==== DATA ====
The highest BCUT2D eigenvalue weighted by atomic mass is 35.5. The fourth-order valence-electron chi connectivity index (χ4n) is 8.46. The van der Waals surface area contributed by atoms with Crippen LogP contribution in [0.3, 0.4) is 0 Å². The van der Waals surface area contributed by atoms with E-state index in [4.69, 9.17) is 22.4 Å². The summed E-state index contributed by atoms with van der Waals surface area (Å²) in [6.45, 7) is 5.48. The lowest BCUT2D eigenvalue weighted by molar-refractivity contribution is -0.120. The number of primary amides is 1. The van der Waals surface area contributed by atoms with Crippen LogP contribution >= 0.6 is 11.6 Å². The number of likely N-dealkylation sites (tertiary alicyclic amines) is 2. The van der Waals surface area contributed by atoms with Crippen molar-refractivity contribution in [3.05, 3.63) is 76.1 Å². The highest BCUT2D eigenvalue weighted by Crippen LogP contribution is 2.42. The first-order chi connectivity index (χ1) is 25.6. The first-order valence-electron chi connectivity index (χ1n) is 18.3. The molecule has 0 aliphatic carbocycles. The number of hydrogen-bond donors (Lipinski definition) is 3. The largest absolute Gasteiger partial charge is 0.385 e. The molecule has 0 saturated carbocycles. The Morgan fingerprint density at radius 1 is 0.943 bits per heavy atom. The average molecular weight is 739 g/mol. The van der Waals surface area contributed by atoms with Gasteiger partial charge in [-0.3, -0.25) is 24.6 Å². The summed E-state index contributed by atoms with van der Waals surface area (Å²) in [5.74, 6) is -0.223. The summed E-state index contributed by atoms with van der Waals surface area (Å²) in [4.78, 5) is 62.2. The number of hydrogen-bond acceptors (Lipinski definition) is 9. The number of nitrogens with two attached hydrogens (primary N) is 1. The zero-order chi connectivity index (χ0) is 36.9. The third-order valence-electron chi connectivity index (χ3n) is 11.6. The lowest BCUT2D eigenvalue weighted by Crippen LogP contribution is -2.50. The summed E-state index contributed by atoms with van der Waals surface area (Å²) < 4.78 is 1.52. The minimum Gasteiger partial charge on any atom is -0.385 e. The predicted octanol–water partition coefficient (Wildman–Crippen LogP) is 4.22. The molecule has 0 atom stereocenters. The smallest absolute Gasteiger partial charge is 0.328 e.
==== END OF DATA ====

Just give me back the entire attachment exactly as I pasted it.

The highest BCUT2D eigenvalue weighted by atomic mass is 35.5. The fourth-order valence-electron chi connectivity index (χ4n) is 8.46. The van der Waals surface area contributed by atoms with Crippen LogP contribution in [0.3, 0.4) is 0 Å². The van der Waals surface area contributed by atoms with E-state index in [4.69, 9.17) is 22.4 Å². The summed E-state index contributed by atoms with van der Waals surface area (Å²) in [6.45, 7) is 5.48. The lowest BCUT2D eigenvalue weighted by molar-refractivity contribution is -0.120. The number of primary amides is 1. The van der Waals surface area contributed by atoms with Crippen LogP contribution >= 0.6 is 11.6 Å². The number of likely N-dealkylation sites (tertiary alicyclic amines) is 2. The van der Waals surface area contributed by atoms with Crippen molar-refractivity contribution in [3.05, 3.63) is 76.1 Å². The highest BCUT2D eigenvalue weighted by Crippen LogP contribution is 2.42. The first-order chi connectivity index (χ1) is 25.6. The first-order valence-electron chi connectivity index (χ1n) is 18.3. The molecule has 0 aliphatic carbocycles. The number of hydrogen-bond donors (Lipinski definition) is 3. The largest absolute Gasteiger partial charge is 0.385 e. The molecule has 0 saturated carbocycles. The Morgan fingerprint density at radius 1 is 0.943 bits per heavy atom. The average molecular weight is 739 g/mol. The van der Waals surface area contributed by atoms with Gasteiger partial charge in [-0.3, -0.25) is 24.6 Å². The summed E-state index contributed by atoms with van der Waals surface area (Å²) in [5.74, 6) is -0.223. The summed E-state index contributed by atoms with van der Waals surface area (Å²) in [4.78, 5) is 62.2. The number of hydrogen-bond acceptors (Lipinski definition) is 9. The number of nitrogens with two attached hydrogens (primary N) is 1. The zero-order chi connectivity index (χ0) is 36.9. The third-order valence-electron chi connectivity index (χ3n) is 11.6. The lowest BCUT2D eigenvalue weighted by Crippen LogP contribution is -2.50. The summed E-state index contributed by atoms with van der Waals surface area (Å²) < 4.78 is 1.52. The minimum Gasteiger partial charge on any atom is -0.385 e. The predicted octanol–water partition coefficient (Wildman–Crippen LogP) is 4.22. The molecule has 0 atom stereocenters. The smallest absolute Gasteiger partial charge is 0.328 e.